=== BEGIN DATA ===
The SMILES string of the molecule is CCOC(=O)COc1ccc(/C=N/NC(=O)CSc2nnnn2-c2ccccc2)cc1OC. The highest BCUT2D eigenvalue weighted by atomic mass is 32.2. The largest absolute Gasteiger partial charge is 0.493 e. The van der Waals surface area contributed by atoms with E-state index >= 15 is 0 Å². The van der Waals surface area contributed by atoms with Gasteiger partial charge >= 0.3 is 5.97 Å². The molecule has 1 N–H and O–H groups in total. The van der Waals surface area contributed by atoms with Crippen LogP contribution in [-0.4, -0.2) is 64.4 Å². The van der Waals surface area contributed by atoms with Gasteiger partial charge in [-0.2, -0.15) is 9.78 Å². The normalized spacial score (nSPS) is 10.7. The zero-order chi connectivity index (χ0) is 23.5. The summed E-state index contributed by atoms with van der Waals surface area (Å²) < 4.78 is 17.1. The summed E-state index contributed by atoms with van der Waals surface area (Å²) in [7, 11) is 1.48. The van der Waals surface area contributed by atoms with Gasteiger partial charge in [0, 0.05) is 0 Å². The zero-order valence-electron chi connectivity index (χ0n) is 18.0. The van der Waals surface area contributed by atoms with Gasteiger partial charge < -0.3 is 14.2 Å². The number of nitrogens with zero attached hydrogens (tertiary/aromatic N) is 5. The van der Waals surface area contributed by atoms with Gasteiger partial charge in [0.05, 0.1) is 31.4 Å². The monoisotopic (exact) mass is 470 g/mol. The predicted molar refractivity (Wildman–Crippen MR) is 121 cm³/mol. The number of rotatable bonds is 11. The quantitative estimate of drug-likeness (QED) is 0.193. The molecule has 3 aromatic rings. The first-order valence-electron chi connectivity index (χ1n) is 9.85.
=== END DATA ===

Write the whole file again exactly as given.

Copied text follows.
The SMILES string of the molecule is CCOC(=O)COc1ccc(/C=N/NC(=O)CSc2nnnn2-c2ccccc2)cc1OC. The highest BCUT2D eigenvalue weighted by atomic mass is 32.2. The largest absolute Gasteiger partial charge is 0.493 e. The van der Waals surface area contributed by atoms with E-state index >= 15 is 0 Å². The van der Waals surface area contributed by atoms with Gasteiger partial charge >= 0.3 is 5.97 Å². The molecule has 1 N–H and O–H groups in total. The van der Waals surface area contributed by atoms with Crippen LogP contribution in [-0.4, -0.2) is 64.4 Å². The van der Waals surface area contributed by atoms with Gasteiger partial charge in [-0.2, -0.15) is 9.78 Å². The normalized spacial score (nSPS) is 10.7. The zero-order chi connectivity index (χ0) is 23.5. The summed E-state index contributed by atoms with van der Waals surface area (Å²) < 4.78 is 17.1. The summed E-state index contributed by atoms with van der Waals surface area (Å²) in [7, 11) is 1.48. The van der Waals surface area contributed by atoms with Gasteiger partial charge in [0, 0.05) is 0 Å². The zero-order valence-electron chi connectivity index (χ0n) is 18.0. The van der Waals surface area contributed by atoms with Gasteiger partial charge < -0.3 is 14.2 Å². The number of nitrogens with zero attached hydrogens (tertiary/aromatic N) is 5. The van der Waals surface area contributed by atoms with Gasteiger partial charge in [0.05, 0.1) is 31.4 Å². The monoisotopic (exact) mass is 470 g/mol. The predicted molar refractivity (Wildman–Crippen MR) is 121 cm³/mol. The number of rotatable bonds is 11. The quantitative estimate of drug-likeness (QED) is 0.193. The molecule has 3 aromatic rings. The first-order valence-electron chi connectivity index (χ1n) is 9.85.